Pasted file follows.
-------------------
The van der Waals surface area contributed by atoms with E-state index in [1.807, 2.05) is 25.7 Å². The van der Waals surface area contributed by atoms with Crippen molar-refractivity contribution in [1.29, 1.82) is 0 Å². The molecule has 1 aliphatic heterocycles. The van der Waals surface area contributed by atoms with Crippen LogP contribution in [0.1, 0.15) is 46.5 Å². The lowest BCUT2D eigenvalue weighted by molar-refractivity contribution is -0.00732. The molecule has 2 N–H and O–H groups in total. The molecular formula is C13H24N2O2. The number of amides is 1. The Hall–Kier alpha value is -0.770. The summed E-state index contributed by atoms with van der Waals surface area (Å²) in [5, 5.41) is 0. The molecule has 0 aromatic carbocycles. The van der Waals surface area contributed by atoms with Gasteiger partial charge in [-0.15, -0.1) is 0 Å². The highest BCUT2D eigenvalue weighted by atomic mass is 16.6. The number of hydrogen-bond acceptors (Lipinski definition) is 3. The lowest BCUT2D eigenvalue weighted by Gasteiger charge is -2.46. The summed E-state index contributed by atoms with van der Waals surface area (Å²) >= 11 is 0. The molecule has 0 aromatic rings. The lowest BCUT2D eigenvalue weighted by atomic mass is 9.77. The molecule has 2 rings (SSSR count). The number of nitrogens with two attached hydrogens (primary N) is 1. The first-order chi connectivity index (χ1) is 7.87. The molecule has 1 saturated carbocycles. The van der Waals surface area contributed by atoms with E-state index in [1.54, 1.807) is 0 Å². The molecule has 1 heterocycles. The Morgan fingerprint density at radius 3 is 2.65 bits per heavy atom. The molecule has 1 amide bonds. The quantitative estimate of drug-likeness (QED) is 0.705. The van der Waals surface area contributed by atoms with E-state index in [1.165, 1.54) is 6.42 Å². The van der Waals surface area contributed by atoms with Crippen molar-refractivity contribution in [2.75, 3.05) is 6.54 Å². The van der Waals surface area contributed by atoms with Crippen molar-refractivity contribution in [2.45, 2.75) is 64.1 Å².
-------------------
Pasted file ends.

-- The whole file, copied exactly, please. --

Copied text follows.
The van der Waals surface area contributed by atoms with E-state index in [1.807, 2.05) is 25.7 Å². The van der Waals surface area contributed by atoms with Crippen molar-refractivity contribution in [1.29, 1.82) is 0 Å². The molecule has 1 aliphatic heterocycles. The van der Waals surface area contributed by atoms with Crippen LogP contribution in [0.1, 0.15) is 46.5 Å². The lowest BCUT2D eigenvalue weighted by molar-refractivity contribution is -0.00732. The molecule has 2 N–H and O–H groups in total. The molecular formula is C13H24N2O2. The number of amides is 1. The Hall–Kier alpha value is -0.770. The summed E-state index contributed by atoms with van der Waals surface area (Å²) in [5, 5.41) is 0. The molecule has 0 aromatic carbocycles. The van der Waals surface area contributed by atoms with Gasteiger partial charge in [-0.15, -0.1) is 0 Å². The highest BCUT2D eigenvalue weighted by atomic mass is 16.6. The number of hydrogen-bond acceptors (Lipinski definition) is 3. The lowest BCUT2D eigenvalue weighted by Gasteiger charge is -2.46. The summed E-state index contributed by atoms with van der Waals surface area (Å²) >= 11 is 0. The molecule has 0 aromatic rings. The lowest BCUT2D eigenvalue weighted by atomic mass is 9.77. The molecule has 2 rings (SSSR count). The number of nitrogens with two attached hydrogens (primary N) is 1. The first-order chi connectivity index (χ1) is 7.87. The molecule has 1 saturated carbocycles. The van der Waals surface area contributed by atoms with E-state index in [1.54, 1.807) is 0 Å². The molecule has 1 heterocycles. The Morgan fingerprint density at radius 3 is 2.65 bits per heavy atom. The molecule has 1 amide bonds. The quantitative estimate of drug-likeness (QED) is 0.705. The van der Waals surface area contributed by atoms with E-state index in [1.165, 1.54) is 6.42 Å². The van der Waals surface area contributed by atoms with Crippen molar-refractivity contribution in [2.75, 3.05) is 6.54 Å². The van der Waals surface area contributed by atoms with Crippen molar-refractivity contribution in [2.45, 2.75) is 64.1 Å².